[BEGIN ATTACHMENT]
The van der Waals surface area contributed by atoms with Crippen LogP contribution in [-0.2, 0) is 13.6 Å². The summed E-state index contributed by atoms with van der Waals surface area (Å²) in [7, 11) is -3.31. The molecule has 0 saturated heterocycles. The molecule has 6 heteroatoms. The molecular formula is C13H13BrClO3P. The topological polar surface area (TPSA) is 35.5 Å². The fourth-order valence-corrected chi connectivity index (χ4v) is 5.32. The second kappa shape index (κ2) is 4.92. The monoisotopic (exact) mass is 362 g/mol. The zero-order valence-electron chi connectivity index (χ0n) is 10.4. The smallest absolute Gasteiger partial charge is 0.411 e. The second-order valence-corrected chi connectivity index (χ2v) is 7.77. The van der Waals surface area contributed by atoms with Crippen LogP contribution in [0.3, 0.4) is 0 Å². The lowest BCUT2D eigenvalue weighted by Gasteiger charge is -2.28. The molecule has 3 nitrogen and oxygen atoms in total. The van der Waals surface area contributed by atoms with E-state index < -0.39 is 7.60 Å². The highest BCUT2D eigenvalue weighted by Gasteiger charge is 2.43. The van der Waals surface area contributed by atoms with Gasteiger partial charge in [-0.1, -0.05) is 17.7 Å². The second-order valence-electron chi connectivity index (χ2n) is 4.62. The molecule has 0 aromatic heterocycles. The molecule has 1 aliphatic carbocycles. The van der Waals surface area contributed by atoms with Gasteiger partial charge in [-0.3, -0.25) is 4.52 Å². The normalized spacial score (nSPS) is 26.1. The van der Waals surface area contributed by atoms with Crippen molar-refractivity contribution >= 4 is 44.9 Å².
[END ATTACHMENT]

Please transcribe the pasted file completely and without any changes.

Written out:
The van der Waals surface area contributed by atoms with Crippen LogP contribution in [-0.2, 0) is 13.6 Å². The summed E-state index contributed by atoms with van der Waals surface area (Å²) in [7, 11) is -3.31. The molecule has 0 saturated heterocycles. The molecule has 6 heteroatoms. The molecular formula is C13H13BrClO3P. The topological polar surface area (TPSA) is 35.5 Å². The fourth-order valence-corrected chi connectivity index (χ4v) is 5.32. The second kappa shape index (κ2) is 4.92. The monoisotopic (exact) mass is 362 g/mol. The zero-order valence-electron chi connectivity index (χ0n) is 10.4. The smallest absolute Gasteiger partial charge is 0.411 e. The second-order valence-corrected chi connectivity index (χ2v) is 7.77. The van der Waals surface area contributed by atoms with Crippen LogP contribution in [0.3, 0.4) is 0 Å². The lowest BCUT2D eigenvalue weighted by Gasteiger charge is -2.28. The molecule has 3 nitrogen and oxygen atoms in total. The van der Waals surface area contributed by atoms with E-state index < -0.39 is 7.60 Å². The highest BCUT2D eigenvalue weighted by Gasteiger charge is 2.43. The van der Waals surface area contributed by atoms with Gasteiger partial charge in [-0.1, -0.05) is 17.7 Å². The second-order valence-electron chi connectivity index (χ2n) is 4.62. The molecule has 0 aromatic heterocycles. The molecule has 1 aliphatic carbocycles. The van der Waals surface area contributed by atoms with Gasteiger partial charge in [-0.3, -0.25) is 4.52 Å². The normalized spacial score (nSPS) is 26.1. The van der Waals surface area contributed by atoms with Crippen molar-refractivity contribution >= 4 is 44.9 Å².